I ran across a new veggie variety at the produce market yesterday, a golden zucchini, not to be mistaken for a yellow squash, or summer squash as we northerners call them. This was the identical size and shape of the familiar green zucchini but it was vibrantly yellow, not the pastel yellow of the familiar summer squash with its thin, tapered neck. Varieties of this yellow squash are called Golden Dawn or Golden Girl and I just had to have some.
Late in the afternoon, I was pleased to find a new posting from the top of my Blog Favorites list, Heidi Swanson's 101 Cookbooks. Heidi had made a great, fast rice bowl featuring the convenience food, frozen brown rice to which she added asparagus, slivered almonds and a piquant tahini dressing. Check it out.
And do check out Heidi's newly released book, Super Natural Cooking. It's a beautifully rendered compendium of information and easy to follow recipes that puts to rest the misconception that natural, whole foods taste like cardboard. As if any of us actually know what cardboard tastes like. When was the last time you had some for a snack?
Treat yourself to a copy of the book, and broaden your repertoire with whole food dishes that are fast and fabulous. It's only $13.60 at Amazon. The images, layout, information and recipes will provide big dividends for your small investment. Great for gift giving, too.
Spurred on by the lovely image of Heidi's rice bowl, I ran downstairs to the kitchen, intending to replace the rice with quick cooking quinoa, but when I opened the kitchen cabinet and saw several jars of different Lundberg Farms rices smiling back at me, I chose to cook a cup of Japonica (black & mahogany) rice, in two cups of homemade vegetable broth, even though it would take the best part of an hour. I was in no hurry actually, and the deep, rich aroma wafting through the house as the dark rice cooked, was an added bonus.
Tip: I make up a large stock pot of veggie broth on a day when I'm tackling other projects that keep me in the kitchen for a while. Then when the broth has cooled, I mete it out into one and two cup portions to freeze. I also fill a couple of ice cube trays (one tray, 16 cubes = 2 cups) and when the cubes are frozen, transfer them to plastic freezer bags. These are great when you need a couple of tablespoons of liquid to deglaze a pan, finish off a sauce, or thin down a stew or chili. I do the same with lemon juice when local lemons are plentiful. I have plastic bags of lemon cubes and broth, tucked away in the freezer to use at a moment's notice. Shortcuts like this make cooking a pleasure and give the most humble dish a professional finish.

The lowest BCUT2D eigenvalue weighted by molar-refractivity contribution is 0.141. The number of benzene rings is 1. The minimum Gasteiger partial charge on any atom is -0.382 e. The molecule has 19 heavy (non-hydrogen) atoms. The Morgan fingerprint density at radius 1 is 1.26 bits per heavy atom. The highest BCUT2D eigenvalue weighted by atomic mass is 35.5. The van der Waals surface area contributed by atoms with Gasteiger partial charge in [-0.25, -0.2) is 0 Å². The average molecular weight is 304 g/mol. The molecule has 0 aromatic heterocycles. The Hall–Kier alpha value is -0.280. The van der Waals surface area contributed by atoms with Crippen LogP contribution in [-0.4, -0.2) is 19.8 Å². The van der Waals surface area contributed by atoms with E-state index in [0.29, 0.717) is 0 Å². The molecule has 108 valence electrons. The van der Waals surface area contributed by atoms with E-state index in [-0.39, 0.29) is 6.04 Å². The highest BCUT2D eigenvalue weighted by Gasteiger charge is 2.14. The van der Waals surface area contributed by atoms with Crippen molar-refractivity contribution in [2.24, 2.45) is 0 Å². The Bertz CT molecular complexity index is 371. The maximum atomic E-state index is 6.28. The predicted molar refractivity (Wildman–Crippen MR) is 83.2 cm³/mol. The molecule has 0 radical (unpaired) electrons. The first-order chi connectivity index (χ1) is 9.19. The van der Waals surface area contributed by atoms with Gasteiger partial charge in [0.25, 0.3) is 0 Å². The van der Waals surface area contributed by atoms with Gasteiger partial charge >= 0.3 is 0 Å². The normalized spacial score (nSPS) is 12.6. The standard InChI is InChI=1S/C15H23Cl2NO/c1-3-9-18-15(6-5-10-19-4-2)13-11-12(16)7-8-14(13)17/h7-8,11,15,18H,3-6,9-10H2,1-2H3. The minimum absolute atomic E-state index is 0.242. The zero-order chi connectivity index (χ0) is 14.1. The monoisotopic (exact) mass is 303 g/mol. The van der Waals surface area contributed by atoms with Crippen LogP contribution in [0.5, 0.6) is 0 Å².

To round out my rice bowl, I chose to include a cup of edamame, lightly blanched in salted water, to add color and protein, and a sliced yellow onion sautéed along with the diced Golden zucchini perked up its sweet, mild flavor. A handful of toasted, slivered almonds and a little freshly minced cilantro rounded out the dish.
and then I had to make a decision about how to dress it.
Let your imagination flow. I chose to use the juice and zest from half a lime, a teaspoon of toasted sesame oil, a couple of teaspoons of the juice from a jar of pickled jalepeños, for heat, and a tablespoon of Penzey's Raspberry Enlightenment, a magic potion that can add a je ne sais quois to a sweet or savory dish.
When the rice was cooked, I tossed it with the edamame, the zucchini and onions, and the dressing, then sprinkled the toasted almonds and minced cilantro over top.
This is the type of dish that lets your imagination run rampant. There are no right or wrongs. Quantities are arbitrary. Use what's on hand. Think color, not only for presentation, but to assure a variety of nutritional benefits. Use rice or bulgur or quinoa or even couscous or a whole grain pasta. Vary the herbs or use a combination. Use colorful veggie additions based on what's fresh at the market. Then experiment with different dressings from simple olive oil and lemon juice, to Heidi's suggestion of a tangy tahini dressing, to peanut sauce. Don't drown the ingredients. Use a light hand with any dressing, let the myriad of flavors from the grain and veggies shine through.
The choices are endless. Different combinations will provide a whole new dish and practice will form the basis for some super one dish entrées that come together quickly, yet give the appearance of hours spent slaving over the hot stove. Presentation is important in any dish, but the real treat is in the eating. Here's a wonderful windfall of flavors and textures combined with vitamins, minerals and fiber.
Healthy whole food eating at its best.
Till next time . . . keep on cooking.